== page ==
Earlier this year, I was happily forking over some soil when I misjudged the direction of my fork and made a good attempt at impaling my foot. Luckily my boots were strong enough to take the hit and protect my toes, but they were no longer waterproof due to a new hole.
The hole was no bother in late spring, but as the weather turned and things were getting wet, I picked up a new pair.
I am far from being a boot expert, but I have been so impressed with my purchase I wanted to give them some space on my blog.
I have never really given my “Wellies” much thought until I feel my toes getting cold and wet, indicating a split or puncture. As I am now writing about them, I decided to research and appreciate the history behind the Wellington Boot.
To look at a Wellington boot, you would not get a sense of its history. It appears dull but can trace its history back to the 1790s and the British Miltary. The boot was given its “Wellington” name by the Duke of Wellington (Arthur Wellesley), the same Duke who fought Napoleon and won the Battle of Waterloo. The boot was worn by Army Officers were made of Leather until the mid-1800s, when they were first made of natural rubber.
The Wellington boot continued to serve the British military through the centuries and saw action in world war 1 and 2. The boot as we know it now was designed by Hunter boot Ltd in the 1950s.
We headed down to our local garden centre to pick out a new pair. I have always been fairly traditional in my boot purchasing, and I would usually go for the boot-shaped green ones, which were a size or two too big. Function and price were always ahead of other considerations such as look and comfort. This time something was different; I had a strange desire to try something new and a bit more expensive. I’m not sure if it has been spending more time in the garden or because I’ve turned 40 and become an official grown-up, but I wanted something comfortable and looked good.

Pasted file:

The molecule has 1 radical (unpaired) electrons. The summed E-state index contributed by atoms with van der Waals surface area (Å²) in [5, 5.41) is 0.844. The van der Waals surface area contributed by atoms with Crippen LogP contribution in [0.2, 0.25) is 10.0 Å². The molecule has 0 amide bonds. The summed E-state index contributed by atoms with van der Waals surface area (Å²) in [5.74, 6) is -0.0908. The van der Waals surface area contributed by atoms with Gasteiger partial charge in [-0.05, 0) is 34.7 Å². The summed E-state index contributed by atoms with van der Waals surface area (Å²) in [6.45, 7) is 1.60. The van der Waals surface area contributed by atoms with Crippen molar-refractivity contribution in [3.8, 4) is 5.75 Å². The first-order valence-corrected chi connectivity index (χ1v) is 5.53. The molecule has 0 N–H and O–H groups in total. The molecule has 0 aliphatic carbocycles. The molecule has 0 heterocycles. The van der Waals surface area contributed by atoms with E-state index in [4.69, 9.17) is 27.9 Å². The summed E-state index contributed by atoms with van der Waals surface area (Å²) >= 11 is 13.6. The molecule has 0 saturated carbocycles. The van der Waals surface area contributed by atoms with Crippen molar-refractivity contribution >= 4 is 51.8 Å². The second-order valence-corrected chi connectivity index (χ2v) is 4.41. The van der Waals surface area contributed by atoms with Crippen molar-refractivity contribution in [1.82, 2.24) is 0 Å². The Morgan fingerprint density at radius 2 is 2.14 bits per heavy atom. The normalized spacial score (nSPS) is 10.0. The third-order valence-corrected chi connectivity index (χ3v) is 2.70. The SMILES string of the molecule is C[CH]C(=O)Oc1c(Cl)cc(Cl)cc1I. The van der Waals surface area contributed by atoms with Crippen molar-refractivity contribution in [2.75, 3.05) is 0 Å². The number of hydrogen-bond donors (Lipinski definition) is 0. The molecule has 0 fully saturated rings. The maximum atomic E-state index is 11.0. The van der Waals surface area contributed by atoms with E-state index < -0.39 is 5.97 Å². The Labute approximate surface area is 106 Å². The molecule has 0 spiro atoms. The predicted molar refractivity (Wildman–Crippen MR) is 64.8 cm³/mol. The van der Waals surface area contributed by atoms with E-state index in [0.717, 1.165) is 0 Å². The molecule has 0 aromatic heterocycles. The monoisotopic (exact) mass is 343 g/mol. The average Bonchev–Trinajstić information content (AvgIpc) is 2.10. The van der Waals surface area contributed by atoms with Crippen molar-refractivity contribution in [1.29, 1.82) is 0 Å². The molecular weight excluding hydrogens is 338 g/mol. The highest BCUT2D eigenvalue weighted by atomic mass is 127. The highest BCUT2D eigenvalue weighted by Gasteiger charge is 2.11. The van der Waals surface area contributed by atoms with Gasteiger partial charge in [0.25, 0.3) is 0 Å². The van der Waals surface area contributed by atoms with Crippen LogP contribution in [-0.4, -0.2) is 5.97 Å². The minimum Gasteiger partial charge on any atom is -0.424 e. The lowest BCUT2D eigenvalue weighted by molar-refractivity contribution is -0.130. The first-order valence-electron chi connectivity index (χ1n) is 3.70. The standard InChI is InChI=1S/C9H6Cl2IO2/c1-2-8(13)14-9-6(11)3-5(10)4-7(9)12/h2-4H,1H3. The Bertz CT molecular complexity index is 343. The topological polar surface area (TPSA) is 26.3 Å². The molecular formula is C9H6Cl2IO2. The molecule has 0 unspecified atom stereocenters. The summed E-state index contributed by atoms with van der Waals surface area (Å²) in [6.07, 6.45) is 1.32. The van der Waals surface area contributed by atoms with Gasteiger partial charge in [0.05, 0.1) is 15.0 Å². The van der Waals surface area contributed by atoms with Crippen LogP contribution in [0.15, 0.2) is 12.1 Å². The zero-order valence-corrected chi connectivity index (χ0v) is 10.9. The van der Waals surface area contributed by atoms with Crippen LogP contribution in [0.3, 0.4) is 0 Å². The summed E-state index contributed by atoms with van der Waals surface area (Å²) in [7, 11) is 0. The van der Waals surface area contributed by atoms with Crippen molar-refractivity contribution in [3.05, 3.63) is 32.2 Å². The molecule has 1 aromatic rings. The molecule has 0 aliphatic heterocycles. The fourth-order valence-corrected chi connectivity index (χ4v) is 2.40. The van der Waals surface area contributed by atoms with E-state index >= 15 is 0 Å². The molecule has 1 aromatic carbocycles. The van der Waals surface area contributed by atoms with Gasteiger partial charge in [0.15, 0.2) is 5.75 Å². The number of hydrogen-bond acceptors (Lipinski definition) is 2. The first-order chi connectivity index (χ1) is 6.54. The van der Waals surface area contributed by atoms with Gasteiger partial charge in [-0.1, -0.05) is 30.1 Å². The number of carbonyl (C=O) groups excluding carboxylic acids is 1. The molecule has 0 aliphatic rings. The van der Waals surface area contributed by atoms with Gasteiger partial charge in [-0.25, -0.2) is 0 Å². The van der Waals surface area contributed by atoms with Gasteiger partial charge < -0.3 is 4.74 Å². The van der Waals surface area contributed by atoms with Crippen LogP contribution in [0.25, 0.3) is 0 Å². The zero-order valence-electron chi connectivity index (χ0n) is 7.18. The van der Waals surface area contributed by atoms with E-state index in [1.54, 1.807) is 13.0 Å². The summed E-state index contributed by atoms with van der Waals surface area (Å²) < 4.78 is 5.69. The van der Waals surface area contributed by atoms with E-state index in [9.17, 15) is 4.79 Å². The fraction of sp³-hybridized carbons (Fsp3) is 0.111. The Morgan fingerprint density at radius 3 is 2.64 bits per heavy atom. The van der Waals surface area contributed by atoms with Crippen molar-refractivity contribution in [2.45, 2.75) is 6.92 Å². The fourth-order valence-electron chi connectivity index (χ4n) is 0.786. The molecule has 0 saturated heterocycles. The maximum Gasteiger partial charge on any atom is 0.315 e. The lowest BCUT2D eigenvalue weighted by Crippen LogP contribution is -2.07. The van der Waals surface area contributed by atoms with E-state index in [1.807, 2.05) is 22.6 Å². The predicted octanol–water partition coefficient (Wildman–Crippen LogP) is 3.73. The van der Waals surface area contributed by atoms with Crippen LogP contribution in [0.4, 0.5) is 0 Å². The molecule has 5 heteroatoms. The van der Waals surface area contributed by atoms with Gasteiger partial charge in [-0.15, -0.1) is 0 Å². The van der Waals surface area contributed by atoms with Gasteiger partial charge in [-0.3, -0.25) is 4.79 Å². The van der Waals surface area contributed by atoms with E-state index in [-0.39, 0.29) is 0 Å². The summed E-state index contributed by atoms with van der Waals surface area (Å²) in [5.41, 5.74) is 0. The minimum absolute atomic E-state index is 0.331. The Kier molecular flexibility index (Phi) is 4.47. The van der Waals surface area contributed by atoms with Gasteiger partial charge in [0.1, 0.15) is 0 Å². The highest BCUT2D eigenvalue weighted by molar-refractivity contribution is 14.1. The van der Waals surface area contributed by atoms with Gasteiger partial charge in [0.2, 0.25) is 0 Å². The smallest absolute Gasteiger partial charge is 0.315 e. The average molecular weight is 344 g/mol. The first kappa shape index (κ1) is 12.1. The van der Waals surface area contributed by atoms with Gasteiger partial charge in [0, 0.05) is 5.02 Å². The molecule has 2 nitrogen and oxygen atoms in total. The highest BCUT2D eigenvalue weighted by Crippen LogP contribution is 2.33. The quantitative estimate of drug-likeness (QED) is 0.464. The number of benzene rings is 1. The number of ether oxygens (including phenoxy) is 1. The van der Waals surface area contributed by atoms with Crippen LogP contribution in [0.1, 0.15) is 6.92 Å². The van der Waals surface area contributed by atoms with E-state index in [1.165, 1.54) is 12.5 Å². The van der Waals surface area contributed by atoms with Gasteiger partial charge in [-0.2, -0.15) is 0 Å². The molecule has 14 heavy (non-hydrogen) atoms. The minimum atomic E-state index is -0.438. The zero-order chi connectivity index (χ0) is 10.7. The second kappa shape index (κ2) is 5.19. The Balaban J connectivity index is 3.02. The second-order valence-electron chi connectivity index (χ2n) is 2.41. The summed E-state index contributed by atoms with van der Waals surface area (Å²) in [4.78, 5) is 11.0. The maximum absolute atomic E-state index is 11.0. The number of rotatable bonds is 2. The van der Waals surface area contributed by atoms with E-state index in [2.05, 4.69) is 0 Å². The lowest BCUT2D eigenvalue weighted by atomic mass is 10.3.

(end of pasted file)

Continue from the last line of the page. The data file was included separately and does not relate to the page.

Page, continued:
My eyes settled on a pair of Jackdaw Huntsman boots with a neoprene upper. They were is standard green but had a neoprene upper rather than the traditional plastic one. They were £60! The most I’ve ever spent on a pair of boots, so I was keen to get them home and try them out to see if they felt like £60. I thought these were expensive boots, but I have seen pairs advertised for over £120! They do look good, though.
Wearing the neoprene boots for the first time was felt strange. They didn’t feel like boots; they were light, flexible and, most importantly, warm. I was happy to wear these boots for hours and felt like I was wearing them, not carrying the boots on my feet.
I’ve started to buy based on quality, not just cost. I’m always looking for the holy grail of low price and high quality, but I’m increasingly ok with leaning towards quality. These are not the most expensive pair of boots I have seen, but they are more than I would generally be willing to pay. I’m finding the attention to detail and durability of higher quality items worth the extra. I’m lucky enough to afford to prioritise quality. Still, I hope it will ultimately be a better and cheaper option in the long run and help me achieve my gardening goals or encourage me to spend more time outside.